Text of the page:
U.S. natural gas prices may stay in a range of about $4 to $6 per million British thermal units during the next decade even if exports of the heating and power plant fuel expand, the American Gas Association said.
“If you look at the amount of gas that we have and the known resources and known reserves and the ability now to extract that almost on call, we do not see exports as affecting the price over time,” Dave McCurdy, chief executive officer of the gas association, said in an interview in Houston today.
McCurdy’s association, which includes gas utilities, is helping to put on a conference on liquefied natural gas, called LNG 17, this week in Houston. Many association members see U.S. exports reaching about 3 billion to 5 billion cubic feet a day in the next decade, he said. Companies have proposed about 30 billion cubic feet of daily U.S. gas export capacity amid a surge in output as producers fracture shale formations.
The government is reviewing applications, with Cheniere Energy Inc. (LNG) owning the only project in the lower 48 states that has all approvals for LNG exports. Dow Chemical Co. (DOW) has questioned how LNG exports may affect operations in the U.S. Dow is a member of America’s Energy Advantage, a group of manufacturers and gas distributors that says unfettered exports of LNG may undermine the benefits of rising output from shale.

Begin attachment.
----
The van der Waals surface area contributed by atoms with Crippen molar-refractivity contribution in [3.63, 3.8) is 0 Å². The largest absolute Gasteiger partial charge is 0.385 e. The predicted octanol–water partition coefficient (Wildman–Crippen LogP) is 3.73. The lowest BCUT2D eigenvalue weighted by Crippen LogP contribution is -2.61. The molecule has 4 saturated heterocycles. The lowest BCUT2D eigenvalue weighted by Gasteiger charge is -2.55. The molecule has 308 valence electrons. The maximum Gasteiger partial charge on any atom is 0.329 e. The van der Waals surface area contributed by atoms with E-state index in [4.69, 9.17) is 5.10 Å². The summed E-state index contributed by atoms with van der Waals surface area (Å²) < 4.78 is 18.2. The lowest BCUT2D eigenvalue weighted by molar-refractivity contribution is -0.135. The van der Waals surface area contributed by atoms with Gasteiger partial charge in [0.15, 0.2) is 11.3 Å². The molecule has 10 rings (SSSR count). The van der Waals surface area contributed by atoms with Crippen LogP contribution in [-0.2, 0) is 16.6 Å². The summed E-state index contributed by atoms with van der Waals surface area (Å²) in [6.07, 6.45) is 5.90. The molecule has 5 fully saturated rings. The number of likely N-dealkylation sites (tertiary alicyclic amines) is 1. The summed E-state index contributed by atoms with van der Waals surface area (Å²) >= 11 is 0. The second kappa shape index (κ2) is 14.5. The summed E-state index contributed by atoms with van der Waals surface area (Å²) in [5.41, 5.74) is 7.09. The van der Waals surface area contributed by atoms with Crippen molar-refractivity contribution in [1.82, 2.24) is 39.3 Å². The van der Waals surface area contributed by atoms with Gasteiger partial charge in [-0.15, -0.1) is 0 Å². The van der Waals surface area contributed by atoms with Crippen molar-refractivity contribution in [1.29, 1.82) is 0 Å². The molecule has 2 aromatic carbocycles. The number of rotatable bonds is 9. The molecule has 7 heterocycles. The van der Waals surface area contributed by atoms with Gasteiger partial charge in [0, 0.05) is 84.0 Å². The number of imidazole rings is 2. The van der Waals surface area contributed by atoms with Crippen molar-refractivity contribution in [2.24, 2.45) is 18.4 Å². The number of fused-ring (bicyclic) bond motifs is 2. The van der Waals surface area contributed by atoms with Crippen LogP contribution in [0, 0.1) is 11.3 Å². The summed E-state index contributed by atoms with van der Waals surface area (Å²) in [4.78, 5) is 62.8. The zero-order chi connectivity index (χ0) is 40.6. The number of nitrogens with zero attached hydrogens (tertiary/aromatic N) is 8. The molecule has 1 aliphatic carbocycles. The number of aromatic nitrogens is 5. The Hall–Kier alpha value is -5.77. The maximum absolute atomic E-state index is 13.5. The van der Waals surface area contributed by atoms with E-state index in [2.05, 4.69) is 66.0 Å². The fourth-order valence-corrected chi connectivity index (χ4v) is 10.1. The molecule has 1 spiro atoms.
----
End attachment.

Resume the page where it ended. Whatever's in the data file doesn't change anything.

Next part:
Gas futures in New York are trading at more than $4 per million British thermal units this week after falling to less than $2 in April 2012 and touching a 10-year low.
The American Gas Association’s members generally support open markets and the concept of free trade, McCurdy said.
Trying to keep gas in the range of $4 to $6 makes sense because it’s a “sweet spot” that provides a motivation to produce while making sure gas is a “value” for customers, Ronald Jibson, CEO of Salt Lake City-based Questar Corp. (STR) and chairman of the American Gas Association, said today in an interview in Houston. Less volatility in future gas prices also will help companies such as power producers and manufacturers plan, he said.
“You still have potential for small swings, but I think they’ll be very small duration as far as the timing,” Jibson said.
To contact the reporter on this story: Edward Klump in Houston at firstname.lastname@example.org
To contact the editor responsible for this story: Susan Warren at email@example.com